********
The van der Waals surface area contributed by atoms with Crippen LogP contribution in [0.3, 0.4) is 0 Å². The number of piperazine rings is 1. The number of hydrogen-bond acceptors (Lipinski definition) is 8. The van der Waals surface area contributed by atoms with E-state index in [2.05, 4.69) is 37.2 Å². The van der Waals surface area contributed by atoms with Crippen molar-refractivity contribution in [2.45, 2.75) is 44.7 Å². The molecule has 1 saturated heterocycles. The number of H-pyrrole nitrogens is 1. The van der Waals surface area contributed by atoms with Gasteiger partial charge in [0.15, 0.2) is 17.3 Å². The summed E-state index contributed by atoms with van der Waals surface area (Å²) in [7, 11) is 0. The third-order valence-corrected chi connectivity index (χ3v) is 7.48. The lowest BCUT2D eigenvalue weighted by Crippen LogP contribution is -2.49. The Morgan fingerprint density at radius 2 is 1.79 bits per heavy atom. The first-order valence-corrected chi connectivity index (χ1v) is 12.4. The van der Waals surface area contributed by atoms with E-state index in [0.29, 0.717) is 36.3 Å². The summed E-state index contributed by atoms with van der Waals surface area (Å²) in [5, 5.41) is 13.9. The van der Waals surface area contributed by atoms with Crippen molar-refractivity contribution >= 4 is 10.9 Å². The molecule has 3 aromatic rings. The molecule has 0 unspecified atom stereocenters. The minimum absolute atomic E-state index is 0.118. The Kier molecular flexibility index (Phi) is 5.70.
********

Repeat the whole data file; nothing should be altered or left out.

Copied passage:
The van der Waals surface area contributed by atoms with Crippen LogP contribution in [0.3, 0.4) is 0 Å². The number of piperazine rings is 1. The number of hydrogen-bond acceptors (Lipinski definition) is 8. The van der Waals surface area contributed by atoms with E-state index in [2.05, 4.69) is 37.2 Å². The van der Waals surface area contributed by atoms with Crippen molar-refractivity contribution in [2.45, 2.75) is 44.7 Å². The molecule has 1 saturated heterocycles. The number of H-pyrrole nitrogens is 1. The van der Waals surface area contributed by atoms with Gasteiger partial charge in [0.15, 0.2) is 17.3 Å². The summed E-state index contributed by atoms with van der Waals surface area (Å²) in [7, 11) is 0. The third-order valence-corrected chi connectivity index (χ3v) is 7.48. The lowest BCUT2D eigenvalue weighted by Crippen LogP contribution is -2.49. The Morgan fingerprint density at radius 2 is 1.79 bits per heavy atom. The first-order valence-corrected chi connectivity index (χ1v) is 12.4. The van der Waals surface area contributed by atoms with E-state index in [0.29, 0.717) is 36.3 Å². The summed E-state index contributed by atoms with van der Waals surface area (Å²) in [5, 5.41) is 13.9. The van der Waals surface area contributed by atoms with Crippen molar-refractivity contribution >= 4 is 10.9 Å². The molecule has 3 aromatic rings. The molecule has 0 unspecified atom stereocenters. The minimum absolute atomic E-state index is 0.118. The Kier molecular flexibility index (Phi) is 5.70.